Every October OnMilwaukee.com conducts online surveys to determine Milwaukeean’s favorite restaurants, and yet again Sobelman’s has arisen victorious in the Best Burger category. Since its founding in 1999, Sobelman’s has become a neighborhood favorite, and a local tourist attraction in its own right. The old tavern building housing the bar and grill is embedded on a hillside off of St. Paul Avenue, its parking lot heavily slanted.

Yet, despite the ominous looking parking arrangements, there is nothing ominous about their burgers. A perfectly toasted bun locks in the perfectly cooked burger, which is surrounded by three cheeses, bacon, grilled onion and yes, jalapeño peppers. Although it’s not listed on the menu, double and triple Sobelman burgers are also available, if you’re feeling particularly bold. Every burger comes with fries, and I would recommend a light beer to accompany this hearty meal. A camera in the kitchen allows patrons to watch their burgers being cooked from a screen set up in the bar area, which only works to exacerbate one’s craving for Milwaukee’s best burgers.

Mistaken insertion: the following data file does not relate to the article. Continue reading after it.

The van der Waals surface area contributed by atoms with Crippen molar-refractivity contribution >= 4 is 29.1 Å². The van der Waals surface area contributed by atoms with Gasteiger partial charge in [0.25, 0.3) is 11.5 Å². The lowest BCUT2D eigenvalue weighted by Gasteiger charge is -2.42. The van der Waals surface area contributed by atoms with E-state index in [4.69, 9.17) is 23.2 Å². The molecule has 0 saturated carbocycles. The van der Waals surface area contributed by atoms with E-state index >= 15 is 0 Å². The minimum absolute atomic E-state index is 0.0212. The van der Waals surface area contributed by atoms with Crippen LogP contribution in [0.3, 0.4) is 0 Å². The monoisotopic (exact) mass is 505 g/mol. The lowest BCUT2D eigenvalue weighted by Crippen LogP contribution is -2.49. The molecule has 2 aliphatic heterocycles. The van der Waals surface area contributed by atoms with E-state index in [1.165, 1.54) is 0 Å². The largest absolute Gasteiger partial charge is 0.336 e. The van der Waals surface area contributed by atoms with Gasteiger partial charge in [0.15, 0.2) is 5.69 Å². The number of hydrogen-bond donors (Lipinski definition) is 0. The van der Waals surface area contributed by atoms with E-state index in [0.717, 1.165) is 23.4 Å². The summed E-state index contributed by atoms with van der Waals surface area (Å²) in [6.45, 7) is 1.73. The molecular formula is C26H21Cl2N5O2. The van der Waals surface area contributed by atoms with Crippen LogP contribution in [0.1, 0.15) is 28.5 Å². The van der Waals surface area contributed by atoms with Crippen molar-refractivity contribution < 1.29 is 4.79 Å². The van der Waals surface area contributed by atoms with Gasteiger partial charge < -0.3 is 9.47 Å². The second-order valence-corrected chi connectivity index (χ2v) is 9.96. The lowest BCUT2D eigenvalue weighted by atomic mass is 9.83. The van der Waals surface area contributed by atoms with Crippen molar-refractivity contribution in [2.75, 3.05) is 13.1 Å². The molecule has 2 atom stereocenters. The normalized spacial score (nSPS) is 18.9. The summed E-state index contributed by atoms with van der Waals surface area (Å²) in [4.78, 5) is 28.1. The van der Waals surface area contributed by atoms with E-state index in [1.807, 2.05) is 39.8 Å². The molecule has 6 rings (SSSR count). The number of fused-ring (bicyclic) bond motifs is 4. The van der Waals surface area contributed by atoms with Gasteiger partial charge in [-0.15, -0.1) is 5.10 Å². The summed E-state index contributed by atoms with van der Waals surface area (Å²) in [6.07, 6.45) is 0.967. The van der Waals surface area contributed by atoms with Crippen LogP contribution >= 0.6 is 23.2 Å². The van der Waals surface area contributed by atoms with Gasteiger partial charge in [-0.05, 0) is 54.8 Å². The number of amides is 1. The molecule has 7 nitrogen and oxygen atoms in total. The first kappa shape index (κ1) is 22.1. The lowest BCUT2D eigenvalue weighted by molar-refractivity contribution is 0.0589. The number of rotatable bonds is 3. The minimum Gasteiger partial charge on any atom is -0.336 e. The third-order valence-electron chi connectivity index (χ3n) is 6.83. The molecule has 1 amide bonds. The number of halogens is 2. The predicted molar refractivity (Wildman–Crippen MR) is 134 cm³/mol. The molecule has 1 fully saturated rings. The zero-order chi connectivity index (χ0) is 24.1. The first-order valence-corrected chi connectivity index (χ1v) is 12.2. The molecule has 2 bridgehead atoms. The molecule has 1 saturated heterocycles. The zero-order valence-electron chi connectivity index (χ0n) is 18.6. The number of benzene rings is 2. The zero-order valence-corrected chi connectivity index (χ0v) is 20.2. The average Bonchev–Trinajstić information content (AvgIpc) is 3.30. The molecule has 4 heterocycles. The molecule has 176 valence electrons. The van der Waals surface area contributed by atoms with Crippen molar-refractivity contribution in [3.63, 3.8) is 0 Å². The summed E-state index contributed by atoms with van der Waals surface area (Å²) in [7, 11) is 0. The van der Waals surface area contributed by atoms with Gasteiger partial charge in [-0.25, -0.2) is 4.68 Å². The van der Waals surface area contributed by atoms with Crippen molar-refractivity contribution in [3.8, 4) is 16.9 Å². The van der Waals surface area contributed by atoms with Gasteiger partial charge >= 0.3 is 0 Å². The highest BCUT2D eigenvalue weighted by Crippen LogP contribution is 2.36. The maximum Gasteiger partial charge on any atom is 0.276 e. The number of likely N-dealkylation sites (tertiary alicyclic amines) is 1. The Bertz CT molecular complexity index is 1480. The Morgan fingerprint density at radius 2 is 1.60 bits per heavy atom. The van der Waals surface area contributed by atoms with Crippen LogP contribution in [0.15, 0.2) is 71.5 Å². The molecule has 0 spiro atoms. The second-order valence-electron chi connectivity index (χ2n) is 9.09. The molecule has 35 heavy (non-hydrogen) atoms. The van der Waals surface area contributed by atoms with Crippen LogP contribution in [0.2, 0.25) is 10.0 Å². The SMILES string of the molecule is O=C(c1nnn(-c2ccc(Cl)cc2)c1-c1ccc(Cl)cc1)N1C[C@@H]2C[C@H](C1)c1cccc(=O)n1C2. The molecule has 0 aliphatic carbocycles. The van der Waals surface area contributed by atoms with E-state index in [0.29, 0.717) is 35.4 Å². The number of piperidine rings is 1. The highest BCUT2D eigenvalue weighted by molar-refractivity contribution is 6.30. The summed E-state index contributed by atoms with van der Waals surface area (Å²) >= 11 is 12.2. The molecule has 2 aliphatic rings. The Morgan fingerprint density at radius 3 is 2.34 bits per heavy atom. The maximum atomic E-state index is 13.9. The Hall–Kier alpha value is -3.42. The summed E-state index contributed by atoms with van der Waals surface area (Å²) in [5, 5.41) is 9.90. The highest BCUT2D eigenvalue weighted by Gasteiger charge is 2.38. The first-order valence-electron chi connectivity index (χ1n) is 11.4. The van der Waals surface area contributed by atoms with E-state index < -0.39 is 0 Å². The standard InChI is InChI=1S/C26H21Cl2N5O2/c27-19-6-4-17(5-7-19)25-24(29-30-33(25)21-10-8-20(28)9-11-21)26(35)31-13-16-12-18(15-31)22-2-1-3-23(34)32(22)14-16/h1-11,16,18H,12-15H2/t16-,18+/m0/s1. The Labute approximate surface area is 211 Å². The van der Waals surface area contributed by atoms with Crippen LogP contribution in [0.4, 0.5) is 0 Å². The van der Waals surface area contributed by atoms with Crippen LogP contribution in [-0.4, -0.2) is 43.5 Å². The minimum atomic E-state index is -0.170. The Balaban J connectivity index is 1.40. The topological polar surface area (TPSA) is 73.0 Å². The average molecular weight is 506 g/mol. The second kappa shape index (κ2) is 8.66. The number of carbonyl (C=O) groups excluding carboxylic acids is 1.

Sobelman’s has certainly become a favorite among Marquette students. Its proximity and bar atmosphere make it a perfect dinner venue. However, surprising is the number of students who have never been to Sobelman’s, despite its reputation. Kara Mullikin, a junior in the College of Arts and Sciences, made her first pilgrimage to Milwaukee’s Best Burgers only a week ago. Mullikin says that she had always heard positive things about Sobelman’s, but never had the time to walk down there until recently. When asked what she thought of Milwaukee’s best burgers her response was, “soooo good.”

So, if you haven’t made the hike down to Sobelman’s, located at 1900 W. St. Paul Avenue, definitely put it on your to-do list; you won’t be disappointed.